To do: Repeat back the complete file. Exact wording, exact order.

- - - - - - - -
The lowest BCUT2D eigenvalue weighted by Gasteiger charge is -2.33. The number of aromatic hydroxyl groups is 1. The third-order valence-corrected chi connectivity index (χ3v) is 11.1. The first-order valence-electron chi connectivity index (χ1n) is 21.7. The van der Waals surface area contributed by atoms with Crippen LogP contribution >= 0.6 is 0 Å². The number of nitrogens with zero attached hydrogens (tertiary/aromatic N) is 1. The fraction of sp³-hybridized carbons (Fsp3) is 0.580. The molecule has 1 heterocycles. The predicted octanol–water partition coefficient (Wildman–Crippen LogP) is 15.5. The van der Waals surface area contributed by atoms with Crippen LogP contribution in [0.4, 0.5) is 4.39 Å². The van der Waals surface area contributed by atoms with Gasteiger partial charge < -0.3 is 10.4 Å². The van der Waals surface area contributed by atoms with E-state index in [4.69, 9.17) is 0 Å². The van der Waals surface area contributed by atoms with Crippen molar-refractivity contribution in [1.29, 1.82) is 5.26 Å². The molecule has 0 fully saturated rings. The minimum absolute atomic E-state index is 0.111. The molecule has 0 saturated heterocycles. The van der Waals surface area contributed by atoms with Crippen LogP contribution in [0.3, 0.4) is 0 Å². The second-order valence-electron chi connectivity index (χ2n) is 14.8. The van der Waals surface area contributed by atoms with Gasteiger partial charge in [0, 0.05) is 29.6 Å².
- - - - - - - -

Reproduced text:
The lowest BCUT2D eigenvalue weighted by Gasteiger charge is -2.33. The number of aromatic hydroxyl groups is 1. The third-order valence-corrected chi connectivity index (χ3v) is 11.1. The first-order valence-electron chi connectivity index (χ1n) is 21.7. The van der Waals surface area contributed by atoms with Crippen LogP contribution >= 0.6 is 0 Å². The number of nitrogens with zero attached hydrogens (tertiary/aromatic N) is 1. The fraction of sp³-hybridized carbons (Fsp3) is 0.580. The molecule has 1 heterocycles. The predicted octanol–water partition coefficient (Wildman–Crippen LogP) is 15.5. The van der Waals surface area contributed by atoms with Crippen LogP contribution in [0.4, 0.5) is 4.39 Å². The van der Waals surface area contributed by atoms with Gasteiger partial charge < -0.3 is 10.4 Å². The van der Waals surface area contributed by atoms with E-state index in [4.69, 9.17) is 0 Å². The van der Waals surface area contributed by atoms with Crippen molar-refractivity contribution in [1.29, 1.82) is 5.26 Å². The molecule has 0 fully saturated rings. The minimum absolute atomic E-state index is 0.111. The molecule has 0 saturated heterocycles. The van der Waals surface area contributed by atoms with Crippen LogP contribution in [0.3, 0.4) is 0 Å². The second-order valence-electron chi connectivity index (χ2n) is 14.8. The van der Waals surface area contributed by atoms with Gasteiger partial charge in [0, 0.05) is 29.6 Å².